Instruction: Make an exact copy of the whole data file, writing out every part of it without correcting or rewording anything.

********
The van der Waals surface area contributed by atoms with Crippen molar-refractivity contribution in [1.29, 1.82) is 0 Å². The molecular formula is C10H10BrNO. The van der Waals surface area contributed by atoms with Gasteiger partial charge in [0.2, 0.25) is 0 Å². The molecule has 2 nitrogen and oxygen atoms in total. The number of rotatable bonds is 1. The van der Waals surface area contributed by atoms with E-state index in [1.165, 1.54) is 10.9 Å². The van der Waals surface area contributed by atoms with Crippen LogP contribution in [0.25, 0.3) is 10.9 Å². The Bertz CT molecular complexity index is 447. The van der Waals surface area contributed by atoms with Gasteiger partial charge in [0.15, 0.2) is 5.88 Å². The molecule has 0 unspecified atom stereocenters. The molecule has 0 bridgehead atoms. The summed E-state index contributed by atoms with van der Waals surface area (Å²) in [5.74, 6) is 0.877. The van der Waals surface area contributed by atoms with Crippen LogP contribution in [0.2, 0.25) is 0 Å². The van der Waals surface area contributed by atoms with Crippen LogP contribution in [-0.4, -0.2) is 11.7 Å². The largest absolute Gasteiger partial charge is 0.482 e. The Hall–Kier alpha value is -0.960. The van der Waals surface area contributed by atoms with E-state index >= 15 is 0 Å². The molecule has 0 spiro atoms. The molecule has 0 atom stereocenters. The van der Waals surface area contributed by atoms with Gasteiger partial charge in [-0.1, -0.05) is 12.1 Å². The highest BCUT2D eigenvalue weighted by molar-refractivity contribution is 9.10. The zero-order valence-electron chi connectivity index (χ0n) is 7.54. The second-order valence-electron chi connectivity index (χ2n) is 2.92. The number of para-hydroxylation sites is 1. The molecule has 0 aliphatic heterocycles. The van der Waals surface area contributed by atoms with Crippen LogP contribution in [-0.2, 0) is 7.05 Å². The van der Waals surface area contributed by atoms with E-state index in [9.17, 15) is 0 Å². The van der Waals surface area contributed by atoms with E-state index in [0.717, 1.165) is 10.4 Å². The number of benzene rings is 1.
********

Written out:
The van der Waals surface area contributed by atoms with Crippen molar-refractivity contribution in [1.29, 1.82) is 0 Å². The molecular formula is C10H10BrNO. The van der Waals surface area contributed by atoms with Gasteiger partial charge in [0.2, 0.25) is 0 Å². The molecule has 2 nitrogen and oxygen atoms in total. The number of rotatable bonds is 1. The van der Waals surface area contributed by atoms with E-state index in [1.165, 1.54) is 10.9 Å². The van der Waals surface area contributed by atoms with Crippen LogP contribution in [0.25, 0.3) is 10.9 Å². The Bertz CT molecular complexity index is 447. The van der Waals surface area contributed by atoms with Gasteiger partial charge in [0.15, 0.2) is 5.88 Å². The molecule has 0 unspecified atom stereocenters. The molecule has 0 bridgehead atoms. The summed E-state index contributed by atoms with van der Waals surface area (Å²) in [5.74, 6) is 0.877. The van der Waals surface area contributed by atoms with Crippen LogP contribution in [0.2, 0.25) is 0 Å². The van der Waals surface area contributed by atoms with Crippen LogP contribution in [-0.4, -0.2) is 11.7 Å². The largest absolute Gasteiger partial charge is 0.482 e. The Hall–Kier alpha value is -0.960. The van der Waals surface area contributed by atoms with E-state index >= 15 is 0 Å². The molecule has 0 spiro atoms. The molecule has 0 atom stereocenters. The van der Waals surface area contributed by atoms with Gasteiger partial charge in [-0.1, -0.05) is 12.1 Å². The highest BCUT2D eigenvalue weighted by molar-refractivity contribution is 9.10. The zero-order valence-electron chi connectivity index (χ0n) is 7.54. The second-order valence-electron chi connectivity index (χ2n) is 2.92. The number of para-hydroxylation sites is 1. The molecule has 0 aliphatic heterocycles. The van der Waals surface area contributed by atoms with Crippen LogP contribution in [-0.2, 0) is 7.05 Å². The van der Waals surface area contributed by atoms with E-state index in [9.17, 15) is 0 Å². The van der Waals surface area contributed by atoms with E-state index in [0.717, 1.165) is 10.4 Å². The number of benzene rings is 1.